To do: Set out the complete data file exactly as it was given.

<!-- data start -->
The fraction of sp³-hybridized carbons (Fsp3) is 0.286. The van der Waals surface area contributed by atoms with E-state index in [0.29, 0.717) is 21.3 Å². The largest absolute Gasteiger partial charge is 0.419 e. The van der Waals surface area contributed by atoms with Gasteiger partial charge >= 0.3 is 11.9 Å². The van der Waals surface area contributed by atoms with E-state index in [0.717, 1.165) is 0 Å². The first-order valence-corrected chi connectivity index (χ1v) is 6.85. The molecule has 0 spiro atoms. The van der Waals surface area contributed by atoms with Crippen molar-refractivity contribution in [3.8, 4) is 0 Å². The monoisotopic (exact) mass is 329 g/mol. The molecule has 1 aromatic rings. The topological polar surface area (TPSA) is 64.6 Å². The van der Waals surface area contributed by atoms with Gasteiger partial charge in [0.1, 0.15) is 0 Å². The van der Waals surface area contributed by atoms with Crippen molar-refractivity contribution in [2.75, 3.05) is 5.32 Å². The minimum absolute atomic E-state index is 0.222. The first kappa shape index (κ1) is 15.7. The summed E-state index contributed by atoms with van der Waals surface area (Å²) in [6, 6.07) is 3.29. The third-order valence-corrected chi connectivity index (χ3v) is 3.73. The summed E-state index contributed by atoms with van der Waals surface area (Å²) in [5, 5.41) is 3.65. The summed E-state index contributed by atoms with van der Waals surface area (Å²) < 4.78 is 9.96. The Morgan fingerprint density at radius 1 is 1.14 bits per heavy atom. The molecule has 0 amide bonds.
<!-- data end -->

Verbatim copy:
The fraction of sp³-hybridized carbons (Fsp3) is 0.286. The van der Waals surface area contributed by atoms with E-state index in [0.29, 0.717) is 21.3 Å². The largest absolute Gasteiger partial charge is 0.419 e. The van der Waals surface area contributed by atoms with Gasteiger partial charge >= 0.3 is 11.9 Å². The van der Waals surface area contributed by atoms with E-state index in [0.717, 1.165) is 0 Å². The first-order valence-corrected chi connectivity index (χ1v) is 6.85. The molecule has 0 spiro atoms. The van der Waals surface area contributed by atoms with Crippen molar-refractivity contribution in [3.8, 4) is 0 Å². The monoisotopic (exact) mass is 329 g/mol. The molecule has 1 aromatic rings. The topological polar surface area (TPSA) is 64.6 Å². The van der Waals surface area contributed by atoms with Gasteiger partial charge in [0.1, 0.15) is 0 Å². The van der Waals surface area contributed by atoms with Crippen molar-refractivity contribution in [2.75, 3.05) is 5.32 Å². The minimum absolute atomic E-state index is 0.222. The first kappa shape index (κ1) is 15.7. The summed E-state index contributed by atoms with van der Waals surface area (Å²) in [6, 6.07) is 3.29. The third-order valence-corrected chi connectivity index (χ3v) is 3.73. The summed E-state index contributed by atoms with van der Waals surface area (Å²) in [5, 5.41) is 3.65. The summed E-state index contributed by atoms with van der Waals surface area (Å²) < 4.78 is 9.96. The Morgan fingerprint density at radius 1 is 1.14 bits per heavy atom. The molecule has 0 amide bonds.